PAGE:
Something I find striking is that you’ve done your share of directing with various television projects. “Ambulance Girl” telemovie and then some episodics. When you look at scripts now, or when you are working on a project, does the little director’s hat ever come into play as you’re looking at something, as to how you might be interpreting it from a directorial standpoint?
No. And the reason I say that emphatically is that I was trained that you can only think about one thing at a time. I think in this day of people saying, “Oh, I can multitask”, I’d say, “Uh, not really.” Also, because acting really is playing pretend and the word play is always there for me. So when I’m an actor, I feel like, “Okay. That’s somebody else’s job! [laughing] I can just play. I can just think.” And also because I always want to be there as the character with the other characters. I won’t say who, but years ago I remember doing a play with someone who did have that mentality, who did think “I’m a director and that’s what I can do.” I could feel him pull out of the scenes with me and watch what I was doing instead of being in the scene with me. I never wanted to do that. It’s somebody else’s job to do that and I can just play like a kid. It’s so much fun.
Do you want to go back and do some more directing?
You know, someone asked me about that recently. The reason I stopped was because I got sick with ovarian cancer in 2003 and I had chemo and that kind of knocked the stuffing out of me for awhile. Then I had to work and make money and at that time I couldn’t make a lot of money as a director so I kept doing my craft as an actor. Now recently, I had a double mastectomy five years ago, but I’m feeling so good and so healthy, and I’ve lost weight and I feel like I have a lot of energy, and I’m considering maybe doing an episode here or there of something. But I wouldn’t certainly have the cache that Mark has and the time, because you really are tied to one project for a year or so. I’m more mercurial than that! [laughing]
Your career is storied. It is long. It is iconic at this point with the roles and the characters that you have played. What is the greatest gift that acting has given you, that keeps you going?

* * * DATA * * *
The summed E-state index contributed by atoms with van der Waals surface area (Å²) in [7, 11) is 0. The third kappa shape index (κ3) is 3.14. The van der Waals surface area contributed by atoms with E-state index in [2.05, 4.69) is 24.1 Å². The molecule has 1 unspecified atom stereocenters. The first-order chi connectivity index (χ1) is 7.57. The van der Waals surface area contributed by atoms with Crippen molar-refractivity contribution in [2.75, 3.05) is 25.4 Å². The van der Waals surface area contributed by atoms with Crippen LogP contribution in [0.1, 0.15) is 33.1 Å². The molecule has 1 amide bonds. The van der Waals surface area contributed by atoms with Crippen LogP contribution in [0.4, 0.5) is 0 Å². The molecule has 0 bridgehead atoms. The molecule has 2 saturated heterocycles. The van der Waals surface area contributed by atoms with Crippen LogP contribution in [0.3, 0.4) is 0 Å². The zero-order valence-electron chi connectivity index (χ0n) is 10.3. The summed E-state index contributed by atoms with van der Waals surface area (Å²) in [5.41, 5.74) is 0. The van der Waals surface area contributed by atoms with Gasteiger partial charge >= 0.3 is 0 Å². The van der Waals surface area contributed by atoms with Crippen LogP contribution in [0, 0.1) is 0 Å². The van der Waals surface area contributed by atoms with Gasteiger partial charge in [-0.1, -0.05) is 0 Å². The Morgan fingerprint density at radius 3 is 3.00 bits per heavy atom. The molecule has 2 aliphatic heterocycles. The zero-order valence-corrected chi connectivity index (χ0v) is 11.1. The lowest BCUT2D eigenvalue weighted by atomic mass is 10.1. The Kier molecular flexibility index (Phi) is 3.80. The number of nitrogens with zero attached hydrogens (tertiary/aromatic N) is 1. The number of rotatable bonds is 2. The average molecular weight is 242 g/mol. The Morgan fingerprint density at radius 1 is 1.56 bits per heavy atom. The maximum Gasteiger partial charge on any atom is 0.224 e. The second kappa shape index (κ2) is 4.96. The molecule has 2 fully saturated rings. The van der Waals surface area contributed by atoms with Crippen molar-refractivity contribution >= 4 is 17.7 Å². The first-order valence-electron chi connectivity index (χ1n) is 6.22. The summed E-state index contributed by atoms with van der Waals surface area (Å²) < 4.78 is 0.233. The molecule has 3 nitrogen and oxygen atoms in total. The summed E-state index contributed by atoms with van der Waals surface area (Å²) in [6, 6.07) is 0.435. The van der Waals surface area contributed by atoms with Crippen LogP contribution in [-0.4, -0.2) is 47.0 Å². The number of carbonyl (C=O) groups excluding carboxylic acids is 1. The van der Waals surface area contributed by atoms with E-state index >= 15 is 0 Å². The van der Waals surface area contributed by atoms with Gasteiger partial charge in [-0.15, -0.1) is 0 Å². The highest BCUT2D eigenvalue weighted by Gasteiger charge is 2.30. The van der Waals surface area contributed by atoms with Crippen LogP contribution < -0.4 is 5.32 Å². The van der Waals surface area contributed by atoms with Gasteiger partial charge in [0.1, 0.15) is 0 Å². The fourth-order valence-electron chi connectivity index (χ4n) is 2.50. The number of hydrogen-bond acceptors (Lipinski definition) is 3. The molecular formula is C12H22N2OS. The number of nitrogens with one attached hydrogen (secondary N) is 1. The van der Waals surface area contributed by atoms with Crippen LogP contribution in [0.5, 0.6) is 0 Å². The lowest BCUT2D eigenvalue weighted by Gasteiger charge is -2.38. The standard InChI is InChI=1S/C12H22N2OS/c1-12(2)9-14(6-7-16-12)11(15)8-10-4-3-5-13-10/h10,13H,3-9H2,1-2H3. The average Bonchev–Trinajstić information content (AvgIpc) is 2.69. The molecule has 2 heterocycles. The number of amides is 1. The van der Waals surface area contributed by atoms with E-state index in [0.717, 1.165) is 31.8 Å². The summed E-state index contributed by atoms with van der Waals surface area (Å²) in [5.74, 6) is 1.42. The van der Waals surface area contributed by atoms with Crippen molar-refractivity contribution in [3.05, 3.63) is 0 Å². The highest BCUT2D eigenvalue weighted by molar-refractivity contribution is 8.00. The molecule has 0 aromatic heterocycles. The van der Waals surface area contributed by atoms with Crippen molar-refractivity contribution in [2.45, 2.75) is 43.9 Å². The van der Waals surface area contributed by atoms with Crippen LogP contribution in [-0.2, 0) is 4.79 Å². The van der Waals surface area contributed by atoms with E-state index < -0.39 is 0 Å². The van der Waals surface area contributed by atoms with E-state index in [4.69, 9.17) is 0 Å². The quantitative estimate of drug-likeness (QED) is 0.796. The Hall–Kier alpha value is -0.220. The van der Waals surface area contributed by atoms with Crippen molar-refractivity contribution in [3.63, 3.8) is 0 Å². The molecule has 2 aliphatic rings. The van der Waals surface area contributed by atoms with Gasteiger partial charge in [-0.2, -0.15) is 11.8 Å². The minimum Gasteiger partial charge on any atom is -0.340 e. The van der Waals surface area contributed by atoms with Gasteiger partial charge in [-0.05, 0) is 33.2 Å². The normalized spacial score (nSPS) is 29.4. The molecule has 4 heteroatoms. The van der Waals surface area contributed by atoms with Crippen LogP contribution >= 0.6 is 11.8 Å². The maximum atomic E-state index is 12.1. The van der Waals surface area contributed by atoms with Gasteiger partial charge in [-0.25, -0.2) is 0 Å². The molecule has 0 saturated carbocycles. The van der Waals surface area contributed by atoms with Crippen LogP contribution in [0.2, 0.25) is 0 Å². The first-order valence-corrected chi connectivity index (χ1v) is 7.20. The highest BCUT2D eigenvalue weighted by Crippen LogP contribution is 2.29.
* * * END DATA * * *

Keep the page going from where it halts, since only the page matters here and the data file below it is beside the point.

Hmmm [long pause]. A passion for living, that’s for sure. A reason to live, that’s for sure. When I worked with Jessica Tandy in “Fried Green Tomatoes” years ago, it was as though she was 16. But she was 84. And I was tired. I had been on a tour to Japan for “Misery” and I had lost my focus. I knocked on her trailer one day and she opened it and she took one look at my face and she said, “You want to talk to the wise woman?” [laughing] I said, “Yes! I do!” She advised me to go back to the theatre, which I didn’t do. I should have. But oddly enough, I have gone back to the theatre and now with this sitcom that I’m doing for Chuck Lorre called “Disjointed”. . . I feel like this is my play with Chuck. And I love being back at Warner Bros. and working for Peter Roth. I think I’m just gonna stay here, I hope, for a few years. We’re gonna do it for NetFlix. It’s gonna be a binger. . . We had our first big audience and we just shot it on Wednesday night. Of course being in front of the audience and being able to do a comedy was wonderful in that give and take in the feel of it. But also, I found a little seat in back because I wanted to be sure I had my lines right. And it reminded me of when I first started out in the theatre in Santa Maria, California when I was very young. 1969. I would lie down in the vomitory and I would just look up at them on stage and I would watch the thing over and over and over again. I’d be in the dark all by myself. I found that same feeling when I was sitting in this little chair and I would hear them doing the other scenes. I just though “I’m home.” And I just feel so grateful. I feel grateful to be alive. I feel grateful to be working and to be challenged and to keep doing what I love to do and giving other people pleasure. And now being right there in the middle where I can feel them laughing and getting the pleasure, I don’t know how to say thank you enough.